Battle of Aussig
The first units of the Hussites arrived at Aussig on May 26, 1426 . In the weeks that followed, the town , which then belonged to the Meissen region, was besieged and cut off from the outside world. Although there was no commander-in-chief on the side of the Hussites , it is assumed that the groups were coordinated by a council of elders, to which the taborite Andreas Prokop also belonged.
The city was bombarded every day, but the population offered bitter resistance, hoping for relief , which finally, organized by Margravine Katharina from troops of the Meissen , Saxon , Thuringian and Upper Lusatians , marched towards Bohemia on June 11, 1426. The relief army , supposedly 36,000, but probably around 8,000 men , was divided into several groups. One came via the Janauer Weg near Brüx , the second crossed the border at Ossegg , and the third stream came via Graupen and Teplitz .
In the early evening of June 15, 1426, the Saxon army arrived starved and exhausted at Karbitz , where they encountered preferred Hussite posts. They positioned themselves on the " Na Běhání " hill about ten kilometers from Aussig, on which they built a wagon castle . The lack of provisions forced the Meissen commander to attack immediately the next day, a Sunday.
In one of the greatest battles of the Hussite Wars, however, the Saxon-Thuringian relief army suffered a devastating defeat. Presumably, after the attack on the wagon castle, the Saxons were unexpectedly caught in the back by a Hussite knight troop and smashed. Up to 12,000 casualties are reported, which is certainly an exaggeration. However, there are no meaningful loss lists. Many were captured, mostly on the run. This fiasco also sealed the fate of the defenders of Aussig, who gave up a day later and fled together with part of the citizenry. The pursuit of the refugees was then only easy.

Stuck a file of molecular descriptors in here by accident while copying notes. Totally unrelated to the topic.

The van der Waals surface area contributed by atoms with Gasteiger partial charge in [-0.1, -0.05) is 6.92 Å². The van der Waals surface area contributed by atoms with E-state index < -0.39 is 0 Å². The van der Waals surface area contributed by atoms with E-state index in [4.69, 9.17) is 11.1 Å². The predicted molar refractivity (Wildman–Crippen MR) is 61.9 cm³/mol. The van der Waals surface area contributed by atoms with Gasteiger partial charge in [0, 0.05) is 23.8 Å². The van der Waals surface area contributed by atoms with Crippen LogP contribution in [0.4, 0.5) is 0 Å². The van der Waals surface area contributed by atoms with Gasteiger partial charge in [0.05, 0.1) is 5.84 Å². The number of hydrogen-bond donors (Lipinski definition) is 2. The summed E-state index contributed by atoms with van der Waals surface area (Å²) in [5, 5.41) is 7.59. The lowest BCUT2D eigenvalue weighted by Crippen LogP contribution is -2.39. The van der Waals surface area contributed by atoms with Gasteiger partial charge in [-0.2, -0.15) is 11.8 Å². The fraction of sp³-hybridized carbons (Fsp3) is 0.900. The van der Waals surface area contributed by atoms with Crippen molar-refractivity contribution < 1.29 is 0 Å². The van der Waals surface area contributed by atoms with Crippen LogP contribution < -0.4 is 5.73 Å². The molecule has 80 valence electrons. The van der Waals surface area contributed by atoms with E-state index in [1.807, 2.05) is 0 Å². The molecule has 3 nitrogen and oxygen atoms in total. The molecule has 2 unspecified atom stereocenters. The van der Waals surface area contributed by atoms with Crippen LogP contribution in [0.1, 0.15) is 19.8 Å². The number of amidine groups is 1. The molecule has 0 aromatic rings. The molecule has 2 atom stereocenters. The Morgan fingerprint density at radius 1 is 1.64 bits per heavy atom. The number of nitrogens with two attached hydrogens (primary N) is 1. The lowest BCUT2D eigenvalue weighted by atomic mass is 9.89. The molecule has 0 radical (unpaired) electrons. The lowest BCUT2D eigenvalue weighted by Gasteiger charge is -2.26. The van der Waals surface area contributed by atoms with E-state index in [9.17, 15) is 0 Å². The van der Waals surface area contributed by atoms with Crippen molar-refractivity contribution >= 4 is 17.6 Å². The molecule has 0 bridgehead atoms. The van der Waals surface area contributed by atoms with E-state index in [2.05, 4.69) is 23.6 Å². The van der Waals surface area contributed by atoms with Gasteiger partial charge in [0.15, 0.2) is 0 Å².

Thousands of dead remained on the battlefield. Most of the Meißnisch-Ostland and Thuringian commanders and banner lords , counts, barons and lords fell. Among the 500 dead from the nobility were the Meissen burgrave Heinrich II of Meinheringen as the last of his line, Burgrave Oswald von Kirchberg, Count Ernst I von Hohnstein, Count Friedrich XIV. Von Beichlingen-Wiehe as the Thuringian-landgrave leader and his eponymous leader Son from first marriage Friedrich XV. von Beichlingen, the leader of the Thuringian infantry Count Ernst von Gleichen and Count Friedrich von Gleichen, Herr zu Tonna, Count Johann II. von Barby and Count Heinrich XXI. von Schwarzburg, Messrs Heinrich VIII. von Gera, Heinrich VII. Reuss von Plauen, Count Friedrich von Dohna , Count Busso von Falkenstein (Colonel of the Meissen Troops), Protze I. Edler Herr von Querfurt, and the Knights Günter von Bünau, Tham Pflugk, Jacob von Wangenheim, Heinz / Heinrich von Erffa, Christian / Kerstan von Seebach and Feldobrist Dietrich von Witzleben and Christian / Kerstan von Witzleben von der Elgersburg, Caspar von Schönberg with his sons, Dietrich and Heinrich von Schleinitz, Johann von Schönfeld, Friedrich XIII. von Schönburg, Johann von Karlowitz and gentlemen from the von Karras and von Köckeritz families.
Nevertheless, the Saxons were able to drive the Hussites out of Aussig 5 weeks later. Strategically nothing had changed.
- Jan Durdik: Hussite army . Translated into German by Eberhard Wolfgram. Berlin: German military publisher 1961
- Jiří Kejř; Jiří Ployhar (photos): The Hussite Revolution . Translated from the Czech by Dagmar Bilková. Orbis, Prague 1988, .
- Julius Löbe, Max Löbe: Annals of the city of Altenburg up to the year 1499. In: Mittheilungen der Geschichts- und Alterthumsforschenden Gesellschaft des Osterlandes. 10, 1888-1895, , pp. 1-94.
- Ermisch Hubert: On the history of the battle at Aussig. In: New archive for Saxon history and antiquity. 47, 1926, online . , pp. 5-45,
- Wilhelm Adolf Lindau: The battle at Aussig. Romantic images from the 15th century. Leipzig, Kollmann, 1849
- Lutz Mohr : The Hussites in Upper Lusatia with special consideration of their campaigns in the years from 1424 to 1434 . Special edition No. 2/2014 of the series: History and stories from Neusalza-Spremberg. Greifswald u. Neusalza-Spremberg 2014